News

What’s your favourite animal? Researchers want to know

28 May 2019

As part of efforts to bring back nature into our cities, researchers are asking people across the globe about their favourite animals to determine which creature is ahead of the pack.

News

Small habitats crucial to species survival: study

10 December 2018

Local patches of bushland play a much bigger role in conserving biodiversity and supporting the survival of endangered species than previously thought, according to new research.

News

Ask not what nature can do for you

09 August 2018

In our recent paper, we ponder whether the increasingly prevalent trend for framing nature in terms of ecosystem services is actually helping to build public engagement in conservation.

Blog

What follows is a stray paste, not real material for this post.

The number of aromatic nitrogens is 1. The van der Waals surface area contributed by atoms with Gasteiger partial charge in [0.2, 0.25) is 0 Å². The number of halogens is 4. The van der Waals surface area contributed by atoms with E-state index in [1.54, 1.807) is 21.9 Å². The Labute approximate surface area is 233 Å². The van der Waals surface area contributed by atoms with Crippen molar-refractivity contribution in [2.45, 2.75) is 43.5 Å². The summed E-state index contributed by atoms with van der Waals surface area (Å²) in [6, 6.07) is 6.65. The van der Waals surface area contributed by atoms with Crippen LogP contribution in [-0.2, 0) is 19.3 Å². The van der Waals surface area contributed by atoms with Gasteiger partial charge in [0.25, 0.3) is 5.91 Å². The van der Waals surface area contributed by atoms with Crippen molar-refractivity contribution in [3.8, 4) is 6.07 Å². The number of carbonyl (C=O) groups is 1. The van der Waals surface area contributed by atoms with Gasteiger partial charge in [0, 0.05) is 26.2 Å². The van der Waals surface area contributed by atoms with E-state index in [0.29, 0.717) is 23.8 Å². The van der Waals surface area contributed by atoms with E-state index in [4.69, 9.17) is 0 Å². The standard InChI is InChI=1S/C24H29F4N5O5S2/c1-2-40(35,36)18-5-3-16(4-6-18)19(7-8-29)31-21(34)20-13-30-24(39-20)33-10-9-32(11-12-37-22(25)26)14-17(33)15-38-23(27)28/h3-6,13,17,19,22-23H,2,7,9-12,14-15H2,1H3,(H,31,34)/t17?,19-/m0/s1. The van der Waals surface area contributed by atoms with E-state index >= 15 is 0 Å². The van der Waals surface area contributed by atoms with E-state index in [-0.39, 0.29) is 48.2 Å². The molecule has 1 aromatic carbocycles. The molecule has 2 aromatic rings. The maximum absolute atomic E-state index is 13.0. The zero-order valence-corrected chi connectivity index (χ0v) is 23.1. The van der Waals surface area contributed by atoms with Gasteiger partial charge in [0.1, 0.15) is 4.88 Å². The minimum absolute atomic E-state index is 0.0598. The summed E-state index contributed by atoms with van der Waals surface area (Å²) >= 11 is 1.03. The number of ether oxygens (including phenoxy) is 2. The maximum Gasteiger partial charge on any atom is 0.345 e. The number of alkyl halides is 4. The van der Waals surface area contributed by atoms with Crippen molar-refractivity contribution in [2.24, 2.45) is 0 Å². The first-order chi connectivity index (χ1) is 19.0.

Embracing the chaos

06 August 2018

By transcending disciplinary boundaries researchers can reconceptualise human-nature relations. Issues of the scale of mass species extinctions or climate change are never going to be solved by a single discipline acting alone. 

Blog

Let’s get this straight, habitat loss is the number-one threat to Australia’s species

18 October 2017

Earlier this month, Australia’s outgoing Threatened Species Commissioner Gregory Andrews told ABC radio that land clearing is not the biggest threat to Australia’s wildlife. His claim caused a stir among Australia’s biodiversity scientists and conservation professionals, who have plenty of evidence to the contrary.

News

Insects and the city: Conserving the little things that run our city

23 May 2017

All species in this planet are delicately interlinked to each other in a beautifully complex network of ecological interactions. In cities, insects are key components of urban ecological networks and are greatly impacted by human activities.

Blog

EcoCheck: Victoria’s flower-strewn western plains could be swamped by development

17 May 2016

When Europeans first saw Victoria’s native grasslands in the 1830s, they were struck by the vast beauty of the landscape, as well as its productive potential.